You guys, I can’t believe it! Luke’s finished the dining room table. It’s been weeks and weeks, of planing, jointing, sanding, sawing and building. I spent last week painting the legs and apron. Over the weekend, we sealed the top and it looks FABULOUS!
I plan on sharing the whole room with you guys next week.
But today, I thought I’d share how to seal reclaimed wood.
You may remember back in March we got the reclaimed heart pine at Stonewood Products down the Cape. It took us FOREVER to choose which wood. I thought I wanted barn wood but then it would be too splintery and not thick enough for the table top and I also wanted it to tie in with our Welsh Dresser. Well, I’m so happy we went with the heart pine.
This was the wood we chose:
Luke has done so much with this wood, it’s amazing!
Here’s how it looks now! A little sneak peek of the table 😉
So how did we go from the before to the after?
Luke, planed and jointed the wood to make it flat and square. He cut and glued to make the table top, using dowels at the ends. Then it was time to make this wood useable as a table surface.
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How to Seal Reclaimed Wood
- Woca Worktop Oil (also known as Danish Oil)
- Plastic Cup
- Paint Brush
- Lint Free Cotton Cloths
- 400 Grit Sandpaper
- Buffing Attachment for Drill
Step 1 – Make sure your work surface is completely clean and dry. I washed down and waiting overnight before applying the oil.
We decided on Woca Worktop Oil in Natural because it would highlight the warm color of the reclaimed heart pine and would not make it darker. Woca also makes a Worktop Oil in white if you want the wood to be lighter. This is our first time using Danish Oil. In the past I’ve used Hemp Oil and Tung Oil. Hemp Oil has a tendency to make the wood slightly darker as on our welsh dresser, click here to see my reviving that piece. I’ve also used Tung Oil but that usually needs to be mixed with a solvent and takes longer to dry. The Woca Oil is vegetable based and fully cures within 24 hours. Let me know if you’d like me to write a post comparing different oil top coats.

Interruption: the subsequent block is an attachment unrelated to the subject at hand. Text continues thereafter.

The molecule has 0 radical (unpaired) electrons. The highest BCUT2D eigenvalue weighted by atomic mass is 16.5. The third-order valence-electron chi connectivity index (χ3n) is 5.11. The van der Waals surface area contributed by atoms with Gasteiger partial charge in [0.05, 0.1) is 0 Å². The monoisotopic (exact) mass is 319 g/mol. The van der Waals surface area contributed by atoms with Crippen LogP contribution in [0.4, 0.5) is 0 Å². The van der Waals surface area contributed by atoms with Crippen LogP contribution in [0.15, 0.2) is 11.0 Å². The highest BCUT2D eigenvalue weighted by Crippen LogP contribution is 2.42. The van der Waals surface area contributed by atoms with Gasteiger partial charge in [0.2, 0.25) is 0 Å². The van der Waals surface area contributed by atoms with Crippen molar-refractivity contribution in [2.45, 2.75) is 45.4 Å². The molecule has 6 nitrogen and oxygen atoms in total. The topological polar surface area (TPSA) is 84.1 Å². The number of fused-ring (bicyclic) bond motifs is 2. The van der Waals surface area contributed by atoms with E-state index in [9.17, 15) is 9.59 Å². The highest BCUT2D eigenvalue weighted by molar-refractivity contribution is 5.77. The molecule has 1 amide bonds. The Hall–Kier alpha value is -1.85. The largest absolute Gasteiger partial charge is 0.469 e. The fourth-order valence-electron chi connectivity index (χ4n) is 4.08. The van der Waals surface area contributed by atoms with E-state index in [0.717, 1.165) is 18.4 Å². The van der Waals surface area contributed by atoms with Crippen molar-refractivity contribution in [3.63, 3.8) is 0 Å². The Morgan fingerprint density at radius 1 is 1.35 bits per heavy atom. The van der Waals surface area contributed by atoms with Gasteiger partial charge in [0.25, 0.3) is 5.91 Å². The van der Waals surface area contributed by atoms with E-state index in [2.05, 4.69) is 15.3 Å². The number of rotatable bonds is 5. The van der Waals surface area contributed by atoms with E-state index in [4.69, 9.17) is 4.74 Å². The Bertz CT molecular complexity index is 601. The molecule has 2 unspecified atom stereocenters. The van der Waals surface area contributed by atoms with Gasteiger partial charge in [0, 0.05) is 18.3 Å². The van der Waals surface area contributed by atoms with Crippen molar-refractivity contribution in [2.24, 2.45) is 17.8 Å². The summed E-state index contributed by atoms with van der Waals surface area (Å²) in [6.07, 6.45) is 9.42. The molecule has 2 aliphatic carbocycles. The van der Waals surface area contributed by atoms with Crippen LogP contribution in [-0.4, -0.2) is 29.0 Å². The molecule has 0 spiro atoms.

Step 2 – I applied the Woca Worktop Oil in Natural with an Ikea brush. I like using these because they are cheap and I can just throw them out after.
I applied to the edges and then worked in.
The oil went on nice and smooth. Allow the oil to sit on the surface for 20-30 minutes. I set a timer on my phone.
Step 3 – While the table is still wet use 320-400 grit wet dry sand paper to run over the wood. This makes the wood super smooth.
Step 4 – Remove all excess oil from the table using lint free cotton cloths. I had to use a bunch of cloths. You want to make sure you’re always wiping with a dry side to get the oil off the table. Don’t leave any oil on the table.
Yes, was doing this in my pjs and slippers on Sunday morning! Oh, and why yes, my slippers match my new rug 😉
Step 5 – Attach a buffer attachment to a drill and buff the surface. Be sure not to press hard on the buffer, just let it float above the table. I was too scared of doing this bit so I made Luke. You may want to wash the buffer attachment ahead of time to prevent hairs from sticking to the table. If you do this, make sure you allow enough time for the buffer to dry before buffing surface.
I actually made a video of that bit:
Step 6 – Repeat the previous steps. We did two coats of the oil. It says on the instructions that you should do this 4 times a year, but I think that is more if it’s a hard wearing surface like a proper counter. I’ll keep you posted on how often we seal the wood.
Make sure to dispose of any rags, cloths, brushes, etc properly as the oil is combustable. I liked to seal my materials in a ziplock bag filled with water.
The wood top, though aged, looks gorgeous and is sooooooo smooth.
I think the best part of old wood is the patina and I have a feeling by using the table for family meals and sitting at it will add to this patina.
Can’t wait to share the full room with you guys next week! I’m so excited I feel like I’m gonna burst! In case you missed our design plans for this room, you can see them here.